Officials are currently writing the curriculum for the Naval Academy’s mandatory Cyber 2 course, which will delve deeper into the technical “magic” behind computers and policy issues, Simon said. The academy will offer electives that cover even more advanced concepts. Officials are pushing to have both the core courses taught in ROTC programs at other universities throughout the country.
Curriculum for a cybersecurity class must constantly evolve to keep pace with the amorphous threats on the Internet.
“We are in a field of constant change,” said Martin C. Carlisle, professor and deputy for academics in the Air Force Academy’s computer science department. “It’s not like teaching calculus. We’re constantly revising the curriculum.”
Educational efforts like these will help the government fill crucial network defense positions, officials said. It also will assist those who go onto traditional positions in the services. At West Point, a good portion of juniors take a core IT course that shows them the networks they will operate within on the battlefield and the different systems they will see, such as blue-force trackers and those in their tactical vehicles.
“Wherever they go they are going to be using IT systems and need to be comfortable with those systems and be able to problem solve with them,” Raymond said.
Simon agreed. Regardless of whether the plebes in his classes become computer experts, they will always benefit from having a solid understanding of cyberspace, he said.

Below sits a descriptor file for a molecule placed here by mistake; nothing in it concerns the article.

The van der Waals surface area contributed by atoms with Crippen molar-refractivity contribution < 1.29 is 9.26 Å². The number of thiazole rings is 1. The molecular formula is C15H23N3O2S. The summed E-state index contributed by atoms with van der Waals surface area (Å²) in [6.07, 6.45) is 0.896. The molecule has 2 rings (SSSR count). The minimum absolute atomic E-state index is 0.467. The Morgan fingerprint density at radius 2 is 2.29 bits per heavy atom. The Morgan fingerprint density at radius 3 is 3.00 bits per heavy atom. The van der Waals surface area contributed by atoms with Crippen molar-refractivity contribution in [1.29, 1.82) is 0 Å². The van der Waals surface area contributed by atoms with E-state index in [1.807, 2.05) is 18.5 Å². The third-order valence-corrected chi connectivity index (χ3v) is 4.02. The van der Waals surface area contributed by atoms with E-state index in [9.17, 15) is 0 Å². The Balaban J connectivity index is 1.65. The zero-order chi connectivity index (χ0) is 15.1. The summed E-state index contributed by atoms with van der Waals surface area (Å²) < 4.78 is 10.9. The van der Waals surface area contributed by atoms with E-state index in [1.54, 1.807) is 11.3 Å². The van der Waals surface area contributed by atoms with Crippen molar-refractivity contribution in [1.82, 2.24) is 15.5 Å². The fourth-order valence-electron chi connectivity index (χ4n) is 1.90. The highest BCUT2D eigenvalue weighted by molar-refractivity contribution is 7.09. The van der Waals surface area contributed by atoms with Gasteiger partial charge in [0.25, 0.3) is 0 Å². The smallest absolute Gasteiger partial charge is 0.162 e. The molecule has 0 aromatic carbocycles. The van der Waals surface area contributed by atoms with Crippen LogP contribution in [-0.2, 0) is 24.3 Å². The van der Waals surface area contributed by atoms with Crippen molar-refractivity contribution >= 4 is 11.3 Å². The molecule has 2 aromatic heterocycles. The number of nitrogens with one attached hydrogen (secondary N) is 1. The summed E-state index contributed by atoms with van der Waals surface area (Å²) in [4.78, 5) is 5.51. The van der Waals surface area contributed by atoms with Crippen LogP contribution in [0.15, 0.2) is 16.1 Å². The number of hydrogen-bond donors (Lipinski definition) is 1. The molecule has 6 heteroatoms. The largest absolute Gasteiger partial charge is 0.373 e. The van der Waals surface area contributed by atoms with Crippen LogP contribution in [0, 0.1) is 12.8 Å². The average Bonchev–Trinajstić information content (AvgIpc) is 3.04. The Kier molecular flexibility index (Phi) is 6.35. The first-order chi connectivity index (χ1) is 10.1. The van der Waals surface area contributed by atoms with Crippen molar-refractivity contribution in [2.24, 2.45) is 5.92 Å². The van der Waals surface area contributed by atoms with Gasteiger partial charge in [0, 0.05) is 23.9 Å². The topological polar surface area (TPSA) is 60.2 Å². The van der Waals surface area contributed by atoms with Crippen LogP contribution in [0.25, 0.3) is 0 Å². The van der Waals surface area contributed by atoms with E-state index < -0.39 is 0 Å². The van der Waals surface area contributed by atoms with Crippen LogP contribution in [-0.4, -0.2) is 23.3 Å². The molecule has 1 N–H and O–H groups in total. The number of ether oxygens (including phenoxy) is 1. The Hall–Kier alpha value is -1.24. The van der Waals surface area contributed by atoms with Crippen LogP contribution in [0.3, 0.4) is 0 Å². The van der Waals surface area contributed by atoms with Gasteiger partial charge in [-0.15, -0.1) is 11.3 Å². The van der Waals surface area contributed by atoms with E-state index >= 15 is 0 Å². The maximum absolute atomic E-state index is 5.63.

“It doesn’t matter if they’re crawling through a desert, standing watch on a ship or flying an airplane,” Simon said, this knowledge will allow them to make the right decisions.
That is why he shows them how to hack into a message board, right along with how to close security gaps on their self-created networks. It is also why Simon wants to introduce his students to real-world hackers — those that have gone legit, of course.
“Remember, I’m teaching computer defense,” Simon said. “We’re not training 1,300 hackers to turn out into the world. That is not our goal. That is not our policy here.”
But do the Naval Academy’s best and brightest have what it takes to hack into sophisticated systems and bring down networks? Probably, Simon said. Though he is quick to cite an honor code that forbids them to go back to their dorms at night and try.